Captain James Clayton Barr
Captain James Clayton Barr, Cunard Captains and Chiefs, 1905. GGA Image ID # 12efff4431
Captain James Clayton Barr, of the Saxonia, dates his career in the Cunard Line back to 1885, and his first command in the fleet to 1896, when he took over the Catalonia, in which he served during the “ trooping” seasons of the South African War. Before appointment to his present command he was, for a spell, master of the sister ship, the Ivernia, also engaged in the Boston trade.
Captain J. C. Barr, who was in command of the Catalonia whilst in South Africa, now commands the R.M.S. Lucania. (1908)
The many friends of Captain J. C. Barr will be pleased to hear of his transfer from the Lucania to the Carmania. This change has taken place to enable him to gain some experience of turbines previous to his taking over the command of the Lusitania upon Captain Watts retirement, which takes place very soon. Captain Barr is noted everywhere as being a capable and careful commander, with a very clean record. His many friends will wish him every success in his new command, with confidence that the trust reposed in him by the Cunard Company will not be misplaced. (The Nautical Magazine, Vol. LXXIX, No. 4, Apr. 1908, p. 338)
H.M.S. Carmania and the Cap Trafalgar
The memorable contest between H.M.S. Carmania and the Cap Trafalgar will rank as one the most notable naval episodes of the War. These two leviathans were equally matched, both doing duty as armed auxiliary cruisers, the Carmania a vessel Of 19,524 tons gross register, and her German antagonist of 18,710 tons. The following is an abridgement of the published report of the Admiralty:
The Carmania. sighted the Cap Trafalgar on the morning of the 14th September, 1914, off the island of Trinidad, while the German ship was taking in a supply of coal from two colliers. On the approach of the Cunarder the enemy vessels separated, and the Cap Trafalgar eventually turned and headed towards the Carmania.
The action opened at 8500 Yards by the firing of a shot from the Cunarder across the bows of the German liner which immediately replied with her starboard after gun.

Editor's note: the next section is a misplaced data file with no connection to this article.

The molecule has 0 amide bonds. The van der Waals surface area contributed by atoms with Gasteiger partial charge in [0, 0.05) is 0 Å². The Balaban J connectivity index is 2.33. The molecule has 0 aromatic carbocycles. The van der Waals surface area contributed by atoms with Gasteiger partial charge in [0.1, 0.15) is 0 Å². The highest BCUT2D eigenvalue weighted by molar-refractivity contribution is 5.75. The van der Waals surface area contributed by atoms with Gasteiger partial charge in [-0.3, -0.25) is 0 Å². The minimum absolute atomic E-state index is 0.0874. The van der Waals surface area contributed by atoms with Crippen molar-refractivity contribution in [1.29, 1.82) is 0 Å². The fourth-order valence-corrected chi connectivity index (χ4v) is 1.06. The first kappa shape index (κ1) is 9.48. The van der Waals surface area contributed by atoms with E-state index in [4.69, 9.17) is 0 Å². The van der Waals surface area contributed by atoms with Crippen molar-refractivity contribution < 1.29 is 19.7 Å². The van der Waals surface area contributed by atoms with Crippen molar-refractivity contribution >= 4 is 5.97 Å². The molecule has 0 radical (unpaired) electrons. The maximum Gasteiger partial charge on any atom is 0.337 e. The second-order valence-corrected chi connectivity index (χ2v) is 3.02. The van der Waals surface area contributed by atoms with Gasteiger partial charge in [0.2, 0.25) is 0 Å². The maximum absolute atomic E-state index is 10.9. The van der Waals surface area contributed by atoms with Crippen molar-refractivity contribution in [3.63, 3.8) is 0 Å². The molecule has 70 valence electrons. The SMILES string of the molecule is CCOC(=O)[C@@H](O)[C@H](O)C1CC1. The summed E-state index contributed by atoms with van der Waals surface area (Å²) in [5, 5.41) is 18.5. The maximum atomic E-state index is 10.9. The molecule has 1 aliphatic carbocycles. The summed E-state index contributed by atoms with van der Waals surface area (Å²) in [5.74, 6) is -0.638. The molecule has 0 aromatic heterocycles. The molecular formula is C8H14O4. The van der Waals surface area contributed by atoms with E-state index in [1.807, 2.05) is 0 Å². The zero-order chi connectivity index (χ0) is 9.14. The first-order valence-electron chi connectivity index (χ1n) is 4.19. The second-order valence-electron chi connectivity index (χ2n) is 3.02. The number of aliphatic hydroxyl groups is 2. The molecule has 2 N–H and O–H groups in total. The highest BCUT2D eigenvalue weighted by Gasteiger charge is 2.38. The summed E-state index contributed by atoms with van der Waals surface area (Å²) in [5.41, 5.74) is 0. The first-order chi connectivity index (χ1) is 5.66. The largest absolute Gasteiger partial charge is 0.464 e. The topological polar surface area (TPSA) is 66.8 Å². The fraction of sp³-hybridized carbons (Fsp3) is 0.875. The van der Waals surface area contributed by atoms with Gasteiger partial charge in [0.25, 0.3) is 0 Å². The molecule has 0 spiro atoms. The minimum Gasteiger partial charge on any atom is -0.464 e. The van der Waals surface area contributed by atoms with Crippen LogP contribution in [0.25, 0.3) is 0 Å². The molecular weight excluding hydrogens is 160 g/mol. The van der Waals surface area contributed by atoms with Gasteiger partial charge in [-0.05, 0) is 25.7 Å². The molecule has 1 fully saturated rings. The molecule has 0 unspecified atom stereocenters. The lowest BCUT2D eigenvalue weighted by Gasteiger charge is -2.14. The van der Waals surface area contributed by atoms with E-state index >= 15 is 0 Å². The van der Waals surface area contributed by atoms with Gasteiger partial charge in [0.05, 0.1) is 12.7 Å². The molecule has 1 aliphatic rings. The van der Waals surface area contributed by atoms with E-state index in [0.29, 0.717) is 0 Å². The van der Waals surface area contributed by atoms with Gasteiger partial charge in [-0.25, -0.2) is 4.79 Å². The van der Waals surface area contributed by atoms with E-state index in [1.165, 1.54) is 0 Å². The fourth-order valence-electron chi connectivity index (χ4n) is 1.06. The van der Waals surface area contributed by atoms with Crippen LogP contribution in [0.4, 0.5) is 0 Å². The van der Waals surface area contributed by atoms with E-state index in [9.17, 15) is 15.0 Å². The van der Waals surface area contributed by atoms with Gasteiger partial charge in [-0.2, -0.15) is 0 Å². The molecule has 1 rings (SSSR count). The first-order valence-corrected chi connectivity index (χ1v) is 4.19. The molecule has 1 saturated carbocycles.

The British vessel then opened with all port guns, and the firing became rapid and general, the vessels now being well within range. Most of the shots from the starboard guns of the Cap Trafalgar going high, the rigging, masts, funnels, derricks, and ventilators of the Carmania suffered considerable damage.
As the range decreased, the German machineguns became particularly dangerous, so the Cannania was turned away and the range lengthened, and she continued to manoeuvre until her starboard battery was engaged. The enemy ship was now well on fire forward and had a slight list to starboard.
The Carmcmia was struck by a shell which passed through the cabin under the forebridge and started a fire, in consequence of which the forebridge had to be abandoned, no water being available to extinguish the flames owing to the fire main having been shot through.
At this time the enemy ship was on the Carmania's starboard bow with a heavy list, and at 1.50 P.M. she sank. The brilliant engagement lasted an hour and forty minutes, and tho Carmania was struck by seventy-nine projectiles and received very considerable damage.
Practically all the communications and navigating instruments were destroyed, rendering the working of the ship difficult and uncertain. She was eventually escorted by H.M.S. Bristol and Cornwall to a safe anchorage.
The Carmania at the time of action was commanded by Captain Noel Grant, R.N., but otherwise was officered by Royal Naval Reserve men. Captain J. C. Barr, R.N.R., of the Cunard Line, who in ordinary times was the master of the Carmania, was the navigating officer, and shortly after the action he was decorated by His Majesty the King with the order of Companion of the Bath. This action will become historical as the first occasion upon which armed merchant-steamer cruisers have engaged in conflict.
Excerpt from "British Merchant Sailors Under War Conditions," in The Twentieth Century, February 1916.
BARR BRINGS CARPATHIA IN.
Cunard Captain's First Visit Here Since the War Began.
The Cunarder Carpathia arrived yesterday from Liverpool in command of Captain J.C. Barr, C.B., the Commodore of the fleet, who was the Staff Commander of the auxiliary cruiser Carmania when she fought and sank the German auxiliary cruiser Cap Trafalgar off the coast of Brazil early in the war.
After the fight the Carmania went to Gibraltar for repairs, and was later detailed for duty at the Dardanelles and in the North Sea. This is Captain Barr’s first visit to this country since the commencement of the war.
W. B. Woodrow, a Director of one of the English oil companies owning large interests in Mexico, arrived on the Carpathia with his wife, on his way to Tampico. Before leaving the steamship he requested the agent to reserve the same cabin he and his wife had occupied for the return voyage to Liverpool next Tuesday because he did not think it would be healthy to proceed to Mexico Just now.
"Barr Brings Carpathia In," in the New York Times, Sunday, 24 June 1916, P. 17, Col. 2.,